Friday, January 28, 2011

Myths and Misconceptions in Survey Sampling - 2 (SRS is the "safest" sampling scheme)

In the first of this series, we looked at what SRS is. It certainly is the simplest sampling scheme. But not the safest.

Think of a population of 100 people made up of 50 girls and 50 boys. Your task is to sample 10 persons. You go ahead and take a SRS sample expecting that you'll anyway get a "representative sample" expecting 5 girls and 5 boys. But do not be very surprised if you get 3 girls and 7 boys. Why? Chance. For the same reason that you do not always get one head and one tail exactly when you toss a coin twice. Best way to understand this is to conduct a small simulation in R:

#create a population of boys, girls and total  
pb <-  rep("B", 50)                             
pg <- rep("G", 50)                           
pt <-  c(pg, pb)
#create an empty list to store results of sampling
s1 <-- rep(list(rep("NA",10)),1000) 
#take 1000 samples of 10 persons each (with replacement)
for (i in 1:1000) {
     s1[[i]] <- sample(pt, 10)
#calculate % of boys selected in each sample of 10 and plot results  
s2 <- sapply(s1, function(x) length(x[x=="B"])*10)
Created by Pretty R at

Of course, practically we would do this exercise just once and not 1000 times. But the above histogram illustrates that there is a chance (though small) that you can end up having even 2 boys in a sample of 10 individuals. A better approach in this case is to stratify the population into girls and boys and choose 5 out of 50 from each.
Bottomline: SRS is not the safest sampling scheme. Stratification is an insurance against chance.

Yet, there are times when you might need to use SRS:
1) You have nothing but a list of elements but no extra information on them. e.g drawing a sample from a list of voters in an area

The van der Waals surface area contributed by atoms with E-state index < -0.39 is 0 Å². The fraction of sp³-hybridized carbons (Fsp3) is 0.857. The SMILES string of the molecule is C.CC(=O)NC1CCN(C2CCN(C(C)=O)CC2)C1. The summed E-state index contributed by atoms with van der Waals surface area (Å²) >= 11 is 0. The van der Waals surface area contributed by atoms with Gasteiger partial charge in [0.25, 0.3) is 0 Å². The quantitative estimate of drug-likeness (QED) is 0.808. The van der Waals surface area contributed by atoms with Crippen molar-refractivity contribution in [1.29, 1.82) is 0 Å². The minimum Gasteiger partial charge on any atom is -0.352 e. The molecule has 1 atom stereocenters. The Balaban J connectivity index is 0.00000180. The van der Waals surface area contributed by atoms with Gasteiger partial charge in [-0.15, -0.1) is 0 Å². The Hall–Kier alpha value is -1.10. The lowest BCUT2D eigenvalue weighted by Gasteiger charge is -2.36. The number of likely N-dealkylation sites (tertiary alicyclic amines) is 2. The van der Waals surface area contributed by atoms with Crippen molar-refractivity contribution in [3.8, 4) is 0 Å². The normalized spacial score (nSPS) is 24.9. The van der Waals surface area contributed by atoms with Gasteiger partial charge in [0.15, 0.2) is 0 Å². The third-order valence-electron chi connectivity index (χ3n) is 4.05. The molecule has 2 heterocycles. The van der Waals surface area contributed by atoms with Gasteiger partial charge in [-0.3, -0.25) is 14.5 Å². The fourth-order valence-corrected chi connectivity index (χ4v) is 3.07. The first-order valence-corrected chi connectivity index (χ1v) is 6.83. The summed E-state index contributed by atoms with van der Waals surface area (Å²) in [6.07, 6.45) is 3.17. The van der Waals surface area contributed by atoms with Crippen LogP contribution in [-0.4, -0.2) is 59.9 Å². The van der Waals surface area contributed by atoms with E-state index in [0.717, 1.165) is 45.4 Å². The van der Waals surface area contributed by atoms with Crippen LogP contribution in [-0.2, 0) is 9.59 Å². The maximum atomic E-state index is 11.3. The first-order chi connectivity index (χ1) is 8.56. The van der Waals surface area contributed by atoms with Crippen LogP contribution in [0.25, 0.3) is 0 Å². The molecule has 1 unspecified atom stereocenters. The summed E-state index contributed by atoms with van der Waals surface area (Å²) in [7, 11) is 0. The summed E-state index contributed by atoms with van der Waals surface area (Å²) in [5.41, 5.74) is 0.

2) When being correct might weaken your case (such is life). Sharon Lohr in her book gives the example of a legal case where a complicated sampling scheme might seem like "you are making the number up".

Wednesday, January 12, 2011

Myths and Misconceptions in Survey Sampling - 1 (SRS , EPSEM and Self-weighting samples)

1. Misconception 1: SRS , EPSEM and Self-weighting samples are interchangeable terms
Many use these terms interchangeably in conversation or writing. But, for example:
"Similarly we must avoid the common confusion of epsem with simple random sampling (srs). Probably most  survey samples are epsem but very few are srs (outside academic writing)

In fact, even Wikipedia makes that mistake!
"A self-weighting sample, also known as an EPSEM (Equal Probability of Selection Method) sample...

Let's see why these terms are not interchangeable.
1) Simple Random Sampling (SRS)
The basic form of sampling similar to a draw of balls from an urn (aren't you tired of urn examples?).
"Simple Random Sampling is a method of selecting n units out of the N such that even one of the NCn distinct samples has an equal chance of being drawn. In practice a simple random sample is drawn unit by unit.

So, each population frame element has an equal chance of being selected irrespective of how many at a time the sampling is done - individually, pair-wise, three-at-a-time etc. Also,
"We shall restrict the term simple random sampling to situations where the elements are selected individually, hence the elements are also the sampling units. This differs from cluster sampling where the sampling units are clusters containing several elements.

"Sample Designs assigning equal probabilities to all individual elements of a frame population are called "epsem" for Equal Probability Selection Method
1) EPSEM is not one specific sampling method but consists of many types as long as they all result in (known) equal selection probabilities
2) SRS is a type of EPSEM but every EPSEM need not be (and usually is not) an SRS. For example,  Probability Proportionate to Size (PPS) is an EPSEM design that is a type of cluster sampling (see above quote from Kish) i.e not SRS.